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Third-generation cephalosporins as antibiotic prophylaxis in neurosurgery: what's the evidence?


Liu, Weiming; Neidert, Marian Christoph; Groen, Rob J M; Woernle, Christoph Michael; Grundmann, Hajo (2014). Third-generation cephalosporins as antibiotic prophylaxis in neurosurgery: what's the evidence? Clinical Neurology and Neurosurgery, 116:13-19.

Abstract

To analyze the role of third-generation cephalosporins as prophylactic antibiotics in neurosurgery. We reviewed the literature for data from randomized controlled trials (RCTs) on third-generation cephalosporins compared to other antibiotic regimen in neurosurgery. End point of the RCTs was the occurrence of surgical site infections (SSIs)--data were pooled in a fixed-effects meta-analysis. Five randomized controlled trials enrolling a total of 2209 patients were identified. The pooled odds ratio for SSIs (overall) with third-generation cephalosporins prophylaxis in the five RCTs was 0.94 (95% CI, 0.59-1.52; P=0.81). No significant difference between third-generation cephalosporins and alternative regimen was identified. When analyzing organ SSIs (osteomyelitis, meningitis, and others intracranial infections) in data derived from four RCTs (1596 patients), third-generation cephalosporins failed to show superiority (pooled odds ratio 0.88; 95% CI 0.45-1.74; P=0.72). Third-generation cephalosporin antibiotic prophylaxis fails to show superiority over conventional regimens regarding both incisional and organ related SSIs in neurosurgery.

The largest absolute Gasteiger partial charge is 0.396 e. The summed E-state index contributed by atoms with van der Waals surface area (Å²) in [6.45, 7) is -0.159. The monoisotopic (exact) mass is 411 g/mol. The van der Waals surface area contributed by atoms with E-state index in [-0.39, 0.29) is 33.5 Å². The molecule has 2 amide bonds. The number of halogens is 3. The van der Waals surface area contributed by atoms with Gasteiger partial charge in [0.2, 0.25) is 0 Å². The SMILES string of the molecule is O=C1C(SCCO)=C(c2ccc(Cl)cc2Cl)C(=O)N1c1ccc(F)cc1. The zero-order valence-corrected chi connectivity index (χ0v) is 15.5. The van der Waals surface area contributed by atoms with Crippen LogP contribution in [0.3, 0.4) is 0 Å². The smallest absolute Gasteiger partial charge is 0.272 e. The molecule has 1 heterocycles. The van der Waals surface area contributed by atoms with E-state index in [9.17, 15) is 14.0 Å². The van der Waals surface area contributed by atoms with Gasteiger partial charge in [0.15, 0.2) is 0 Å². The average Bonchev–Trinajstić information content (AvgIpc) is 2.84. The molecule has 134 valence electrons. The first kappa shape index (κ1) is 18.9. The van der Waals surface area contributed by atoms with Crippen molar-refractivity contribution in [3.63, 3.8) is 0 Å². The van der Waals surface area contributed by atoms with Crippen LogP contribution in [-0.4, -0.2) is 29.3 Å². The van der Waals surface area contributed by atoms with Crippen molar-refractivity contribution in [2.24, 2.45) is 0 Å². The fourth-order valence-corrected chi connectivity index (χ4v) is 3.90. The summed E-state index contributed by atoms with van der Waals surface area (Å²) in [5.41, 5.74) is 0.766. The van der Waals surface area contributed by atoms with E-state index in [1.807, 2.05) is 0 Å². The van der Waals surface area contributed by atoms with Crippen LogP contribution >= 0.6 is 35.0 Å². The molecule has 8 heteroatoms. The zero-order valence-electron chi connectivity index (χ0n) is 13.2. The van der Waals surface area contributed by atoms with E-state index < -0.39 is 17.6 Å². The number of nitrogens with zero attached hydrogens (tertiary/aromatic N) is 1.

Abstract

To analyze the role of third-generation cephalosporins as prophylactic antibiotics in neurosurgery. We reviewed the literature for data from randomized controlled trials (RCTs) on third-generation cephalosporins compared to other antibiotic regimen in neurosurgery. End point of the RCTs was the occurrence of surgical site infections (SSIs)--data were pooled in a fixed-effects meta-analysis. Five randomized controlled trials enrolling a total of 2209 patients were identified. The pooled odds ratio for SSIs (overall) with third-generation cephalosporins prophylaxis in the five RCTs was 0.94 (95% CI, 0.59-1.52; P=0.81). No significant difference between third-generation cephalosporins and alternative regimen was identified. When analyzing organ SSIs (osteomyelitis, meningitis, and others intracranial infections) in data derived from four RCTs (1596 patients), third-generation cephalosporins failed to show superiority (pooled odds ratio 0.88; 95% CI 0.45-1.74; P=0.72). Third-generation cephalosporin antibiotic prophylaxis fails to show superiority over conventional regimens regarding both incisional and organ related SSIs in neurosurgery.

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Additional indexing

Item Type:Journal Article, refereed, further contribution
Communities & Collections:04 Faculty of Medicine > University Hospital Zurich > Clinic for Neurosurgery
Dewey Decimal Classification:610 Medicine & health
Language:English
Date:January 2014
Deposited On:05 Nov 2014 17:13
Last Modified:14 Feb 2018 21:50
Publisher:Elsevier
ISSN:0303-8467
OA Status:Closed
Publisher DOI:https://doi.org/10.1016/j.clineuro.2013.10.015
PubMed ID:24269048

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